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But in late 2008 these ratios were abruptly and drastically increased. Just as banks were tripping up over  bad debts, the International Monetary Fund and the Bank for International Settlements — backed by the G20 group of nations — decided to kneecap them. They were told that in future they must operate with capital/asset ratios more than 50 per cent higher than before. This double shock stopped banks from increasing their loans to the private sector. In the decades leading up to the Great Recession such lending had been the key force in bank-balance-sheet expansion, the main driver of the benign increase of 7.5 per cent a year in the quantity of money. (When a bank extends a new loan, it adds identical sums to both sides of its balance sheet. The new loan is an asset which should in due course be repaid; the new liability is a deposit, which is part of the quantity of money since it can be used to make transactions.) 

Quite apart from the Grexit pantomime, the plunge in the growth of credit and money was so severe that by mid-2011 the eurozone faced an existential crisis. Mario Draghi, the current president of the European Central Bank, assumed the job on  November 1, 2011. As an Italian himself, Draghi was more alert than his north European colleagues to the impact of the crisis on output and employment. He realised that radical steps had to be taken to ease the pressures on the most vulnerable banks in the weakest countries. Within a few weeks of his appointment he announced what became known as “the Draghi bazooka”, a huge programme of long-term, low-cost loans from the ECB to any bank in the eurozone that might want the money.

Here was the first of two vital crutches for the eurozone cripple. Banks were given more time to meet official demands for higher capital ratios, and by 2014 the mood of emergency and fears of financial disintegration had gone. But the Draghi bazooka enabled banks only to fund their existing levels of business. It did prevent too sharp declines in loans and deposits, but it did not spark renewed growth in banks’ asset portfolios or the quantity of money. In April 2014 Draghi began to argue the case for large-scale ECB asset purchases, citing the success of comparable schemes already implemented under the “quantitative easing” label in the US and the UK. An increase in money growth might not fully restore the happy conditions in the first period of the eurozone’s existence, from 1999 to 2008, but it would improve demand and output, and counter the vicious deflationary processes in Greece, Cyprus and elsewhere.

The ECB started buying assets on an immense scale in early 2015. For a time these purchases ran at a rate of €80 billion a month, equivalent at an annual rate to almost €1 trillion. When a central bank buys assets from non-bank companies and financial institutions, the effect is to boost the bank deposits held by the companies and financial institutions selling the assets. In other words, the effect is to increase the rate of growth of the quantity of money. The ECB asset purchases — the second crutch for the crippled eurozone’s banking system and economy — explain why money growth revived to a 5 per cent annual rate in the third and latest period of the single currency’s existence. Consistent with Friedman’s claims about the importance of money to economic activity, the higher rate of money growth has been accompanied by above-trend growth of demand and output, and rising employment. The asset purchases (eurozone QE, in effect) seem to have revitalised the patient. Instead of hobbling around on its last legs, the single currency area has started to walk. It recorded good economic growth, with output up by 1.8 per cent in 2016 and 2.3 per cent in 2017, fully matching the performance of the United States.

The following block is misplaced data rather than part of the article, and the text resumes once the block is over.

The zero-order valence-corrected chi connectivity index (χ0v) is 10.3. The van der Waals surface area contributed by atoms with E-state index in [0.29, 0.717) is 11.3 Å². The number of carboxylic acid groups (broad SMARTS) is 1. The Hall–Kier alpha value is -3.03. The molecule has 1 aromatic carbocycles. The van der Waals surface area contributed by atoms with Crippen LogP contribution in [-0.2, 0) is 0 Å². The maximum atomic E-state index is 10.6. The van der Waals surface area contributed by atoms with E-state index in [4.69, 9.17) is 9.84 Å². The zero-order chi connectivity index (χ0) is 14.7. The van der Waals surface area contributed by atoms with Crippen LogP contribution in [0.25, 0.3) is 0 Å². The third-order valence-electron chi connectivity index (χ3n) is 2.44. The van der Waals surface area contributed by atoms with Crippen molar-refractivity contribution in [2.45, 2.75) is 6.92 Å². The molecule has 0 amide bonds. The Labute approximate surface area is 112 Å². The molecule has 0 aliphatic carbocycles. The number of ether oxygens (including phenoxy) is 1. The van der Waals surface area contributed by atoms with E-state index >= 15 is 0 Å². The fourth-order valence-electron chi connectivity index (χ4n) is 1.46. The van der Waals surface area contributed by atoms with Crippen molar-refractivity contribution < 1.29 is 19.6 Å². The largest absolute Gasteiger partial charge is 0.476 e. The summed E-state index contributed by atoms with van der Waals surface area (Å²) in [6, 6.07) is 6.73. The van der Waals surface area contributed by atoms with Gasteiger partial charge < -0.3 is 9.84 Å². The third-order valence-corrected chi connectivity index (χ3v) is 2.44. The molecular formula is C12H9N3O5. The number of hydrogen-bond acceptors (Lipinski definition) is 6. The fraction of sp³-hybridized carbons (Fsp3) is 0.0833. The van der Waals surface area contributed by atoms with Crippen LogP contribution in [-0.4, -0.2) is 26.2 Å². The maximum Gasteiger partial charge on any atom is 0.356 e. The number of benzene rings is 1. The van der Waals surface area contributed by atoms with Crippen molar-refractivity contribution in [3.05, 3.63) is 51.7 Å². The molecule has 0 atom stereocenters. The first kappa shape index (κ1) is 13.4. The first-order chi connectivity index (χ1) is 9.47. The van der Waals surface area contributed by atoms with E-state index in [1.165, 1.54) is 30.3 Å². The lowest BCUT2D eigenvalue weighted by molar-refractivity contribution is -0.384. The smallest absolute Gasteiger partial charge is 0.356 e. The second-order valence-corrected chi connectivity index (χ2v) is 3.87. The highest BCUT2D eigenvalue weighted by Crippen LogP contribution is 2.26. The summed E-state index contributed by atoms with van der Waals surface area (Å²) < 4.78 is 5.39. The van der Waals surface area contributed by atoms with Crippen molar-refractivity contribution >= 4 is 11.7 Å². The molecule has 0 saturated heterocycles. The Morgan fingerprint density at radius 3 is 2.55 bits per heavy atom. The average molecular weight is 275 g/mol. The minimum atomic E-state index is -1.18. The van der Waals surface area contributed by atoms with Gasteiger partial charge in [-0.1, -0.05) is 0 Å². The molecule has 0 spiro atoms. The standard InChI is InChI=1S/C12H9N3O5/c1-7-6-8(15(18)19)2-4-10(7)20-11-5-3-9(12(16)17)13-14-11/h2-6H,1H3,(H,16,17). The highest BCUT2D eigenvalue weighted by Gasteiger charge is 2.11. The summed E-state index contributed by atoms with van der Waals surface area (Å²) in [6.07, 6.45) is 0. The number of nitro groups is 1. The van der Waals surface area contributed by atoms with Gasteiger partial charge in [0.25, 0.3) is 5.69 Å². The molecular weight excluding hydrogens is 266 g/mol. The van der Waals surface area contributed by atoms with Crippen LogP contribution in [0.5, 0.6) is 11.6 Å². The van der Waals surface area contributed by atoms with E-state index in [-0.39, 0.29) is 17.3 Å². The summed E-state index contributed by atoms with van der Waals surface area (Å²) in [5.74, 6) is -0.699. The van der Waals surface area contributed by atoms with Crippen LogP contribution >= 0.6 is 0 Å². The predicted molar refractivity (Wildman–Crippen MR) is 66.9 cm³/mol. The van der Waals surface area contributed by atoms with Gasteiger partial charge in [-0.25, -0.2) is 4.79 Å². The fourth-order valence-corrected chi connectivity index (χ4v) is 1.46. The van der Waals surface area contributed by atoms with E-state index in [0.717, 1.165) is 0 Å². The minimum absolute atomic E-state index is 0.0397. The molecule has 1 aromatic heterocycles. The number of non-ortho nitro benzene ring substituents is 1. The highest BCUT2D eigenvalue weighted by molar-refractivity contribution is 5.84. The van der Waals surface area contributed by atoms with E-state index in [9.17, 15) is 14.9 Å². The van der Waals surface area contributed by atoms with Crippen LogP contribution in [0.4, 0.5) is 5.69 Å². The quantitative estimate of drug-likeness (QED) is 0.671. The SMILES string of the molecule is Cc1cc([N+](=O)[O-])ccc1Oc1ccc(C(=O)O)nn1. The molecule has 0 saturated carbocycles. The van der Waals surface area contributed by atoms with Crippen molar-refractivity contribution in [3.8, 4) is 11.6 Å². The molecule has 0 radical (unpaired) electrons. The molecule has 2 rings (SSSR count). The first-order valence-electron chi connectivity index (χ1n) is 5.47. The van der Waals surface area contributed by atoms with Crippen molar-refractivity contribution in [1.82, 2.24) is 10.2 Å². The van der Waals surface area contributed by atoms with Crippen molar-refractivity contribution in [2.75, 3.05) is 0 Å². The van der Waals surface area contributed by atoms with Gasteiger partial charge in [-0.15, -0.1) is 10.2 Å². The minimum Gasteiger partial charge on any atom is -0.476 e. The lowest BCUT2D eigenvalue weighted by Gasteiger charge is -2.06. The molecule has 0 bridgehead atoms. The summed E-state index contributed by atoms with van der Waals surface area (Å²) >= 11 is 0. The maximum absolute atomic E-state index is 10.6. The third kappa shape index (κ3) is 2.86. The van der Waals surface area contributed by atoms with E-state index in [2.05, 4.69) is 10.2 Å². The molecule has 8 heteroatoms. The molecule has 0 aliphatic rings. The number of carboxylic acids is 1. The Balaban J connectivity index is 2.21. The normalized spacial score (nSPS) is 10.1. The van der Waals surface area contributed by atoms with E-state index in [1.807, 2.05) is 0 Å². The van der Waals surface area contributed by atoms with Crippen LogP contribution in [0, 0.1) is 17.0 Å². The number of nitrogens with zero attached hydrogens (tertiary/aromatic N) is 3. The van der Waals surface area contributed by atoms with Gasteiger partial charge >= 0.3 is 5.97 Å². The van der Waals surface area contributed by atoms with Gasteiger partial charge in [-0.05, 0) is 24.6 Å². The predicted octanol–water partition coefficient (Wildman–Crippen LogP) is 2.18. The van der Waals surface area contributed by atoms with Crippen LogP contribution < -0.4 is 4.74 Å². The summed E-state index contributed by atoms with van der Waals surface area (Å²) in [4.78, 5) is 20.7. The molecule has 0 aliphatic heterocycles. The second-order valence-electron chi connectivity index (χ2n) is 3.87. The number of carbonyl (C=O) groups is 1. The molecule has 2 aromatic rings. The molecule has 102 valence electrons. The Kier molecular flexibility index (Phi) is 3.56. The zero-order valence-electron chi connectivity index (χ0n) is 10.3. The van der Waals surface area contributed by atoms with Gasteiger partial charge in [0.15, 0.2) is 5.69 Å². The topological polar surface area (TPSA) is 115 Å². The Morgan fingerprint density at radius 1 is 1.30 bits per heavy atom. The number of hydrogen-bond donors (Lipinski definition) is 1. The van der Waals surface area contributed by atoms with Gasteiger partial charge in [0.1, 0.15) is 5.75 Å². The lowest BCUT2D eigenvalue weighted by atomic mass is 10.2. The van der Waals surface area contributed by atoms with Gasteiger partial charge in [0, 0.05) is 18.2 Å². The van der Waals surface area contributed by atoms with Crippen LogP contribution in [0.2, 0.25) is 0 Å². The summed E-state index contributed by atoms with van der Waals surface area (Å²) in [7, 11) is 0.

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July 9th, 2018
11:07 AM
"our analysis will have a deeply worrying message for those who believe — as Europe’s single currency approaches its 20th birthday — that its future is secure." It is secure because it is one of the essential constituents of the Average Empire, which is the proper description of the EU, whatever it pays its PR to say. All the EU has achieved in its short history is the ruination of its statelets, with its ceaseless determination to lay down regulations which, it is told, will make it ever more popular.

July 4th, 2018
9:07 AM
Whoever replaces Sr. Draghi, they just need an enigmatic smile and the ability to watch the ballooning ECB balance sheet expand relentlessly. A cryptic statement from time to time, will keep the economist community happy as they obsess over QE and ignore ZIRP.

June 29th, 2018
9:06 AM
Sr. Draghi's only responsibility is to take in any delinquent loan denominated in €, put it in the safe with all the others and hand the bearer a brand new shiny ECB version in exchange. It means that when, let's say Germany, comes along to be paid out, they will be invited to root around in the safe and find something that's worth more than the paper it's written on. Fat chance.

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